@snood,
That's right, as most southerners did. I'm not trying to exculpate Johnson, but whatever his attitudes and private opinions, passing the Civil Rights Act and Voting Rights Act was the greatest gift any president has made to Americans of African descent.

Johnson did not "start" the war in Vietnam, and he can't even really be blamed for the escalation in 1964. Before his own death, Robert McNamarra admitted that he had willfully lied to Johnson about the Gulf of Tonkin incident, and the enabling act by Congress was called the Gulf of Tonkin Resolution. The war broke Johnson morally--he did not run in 1968 because of his despair. I don't say that anyone is obliged to admire him, but don't lie about him.
ossobuco
 
  2  
Reply Tue 7 Jun, 2016 05:42 pm
@snood,
Anyone remember the poster Lenny Bruce? Or maybe it was Lennie Bruce. She (if I remember, Lenny was a she) might not have been on a2k, but on Abuzz. I do remember enjoying her posts, buncha years ago.
snood
 
  2  
Reply Tue 7 Jun, 2016 05:46 pm
@ossobuco,
Can't say I remember her.
0 Replies
 
edgarblythe
 
  1  
Reply Tue 7 Jun, 2016 05:50 pm
It was easy enough for private civilians to learn that Vietnam was a bogus war. Johnson was not supposed to be stupid.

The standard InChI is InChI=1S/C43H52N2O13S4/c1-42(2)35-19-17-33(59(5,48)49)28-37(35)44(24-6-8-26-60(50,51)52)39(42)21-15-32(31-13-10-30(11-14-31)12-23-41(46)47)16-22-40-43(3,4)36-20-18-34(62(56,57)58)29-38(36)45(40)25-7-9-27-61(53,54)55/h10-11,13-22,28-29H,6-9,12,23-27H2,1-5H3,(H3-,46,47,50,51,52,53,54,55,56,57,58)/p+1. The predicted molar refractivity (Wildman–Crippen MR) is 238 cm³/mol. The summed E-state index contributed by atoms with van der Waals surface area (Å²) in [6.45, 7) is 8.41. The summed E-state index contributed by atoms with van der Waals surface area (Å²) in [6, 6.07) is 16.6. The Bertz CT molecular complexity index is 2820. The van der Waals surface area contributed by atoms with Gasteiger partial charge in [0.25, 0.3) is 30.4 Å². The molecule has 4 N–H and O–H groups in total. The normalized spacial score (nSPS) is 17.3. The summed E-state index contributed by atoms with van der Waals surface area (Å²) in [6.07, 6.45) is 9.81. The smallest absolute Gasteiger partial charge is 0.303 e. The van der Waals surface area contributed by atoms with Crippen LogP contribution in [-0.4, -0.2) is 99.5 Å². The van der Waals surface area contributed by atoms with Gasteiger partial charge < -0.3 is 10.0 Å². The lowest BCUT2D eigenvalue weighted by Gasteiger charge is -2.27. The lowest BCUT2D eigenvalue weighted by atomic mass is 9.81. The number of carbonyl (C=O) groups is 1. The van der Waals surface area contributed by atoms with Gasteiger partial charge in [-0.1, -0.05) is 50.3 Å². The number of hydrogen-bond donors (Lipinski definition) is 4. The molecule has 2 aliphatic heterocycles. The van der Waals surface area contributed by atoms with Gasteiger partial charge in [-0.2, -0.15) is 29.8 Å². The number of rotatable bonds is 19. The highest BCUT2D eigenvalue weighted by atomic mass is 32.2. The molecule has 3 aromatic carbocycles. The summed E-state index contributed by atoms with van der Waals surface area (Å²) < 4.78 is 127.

ossobuco
 
  1  
Reply Tue 7 Jun, 2016 08:10 pm
I always appreciated Franklin Roosevelt, but also had some big burrs, getting bigger as I got older. Was he in on the turnaround of the ship full of fleeing Jews, refused by us? I consider that a giant example of ineptitude, besides lack of humanity. Fear of voters.

I've been reading a series of books that make me quail at how long we were isolationist re entering the war. I take it the press might have been isolationist.
Setanta will know.

I say this as some part/pretty much an isolationist, war-wise, myself, in my own times, but not always.
0 Replies
 
edgarblythe
 
  1  
Reply Tue 7 Jun, 2016 08:30 pm
Nothing has ever been perfect, under any president. FDR had his share of faults. I don't minimize them.
0 Replies
 
farmerman
 
  1  
Reply Tue 7 Jun, 2016 08:45 pm
@Setanta,
I always liked Johnson's saying that "he would fight the Civil Rights act with every breath in him all the way to the day he signs it into law"

My fav president is the other Roosevelt. Just for living the life that he did
0 Replies
 
cicerone imposter
 
  1  
Reply Tue 7 Jun, 2016 08:53 pm
@edgarblythe,
I respect Johnson for his Civil Rights Act of 1964. That really changed the landscape in this country.
0 Replies
 
ruchisharma
 
  0  
Reply Tue 7 Jun, 2016 11:21 pm
@gorff,
Dr APJ Abdul Kalam, He is my favourite president ever and forever. He was the epithet of every Indian ideal. He is a legend.
0 Replies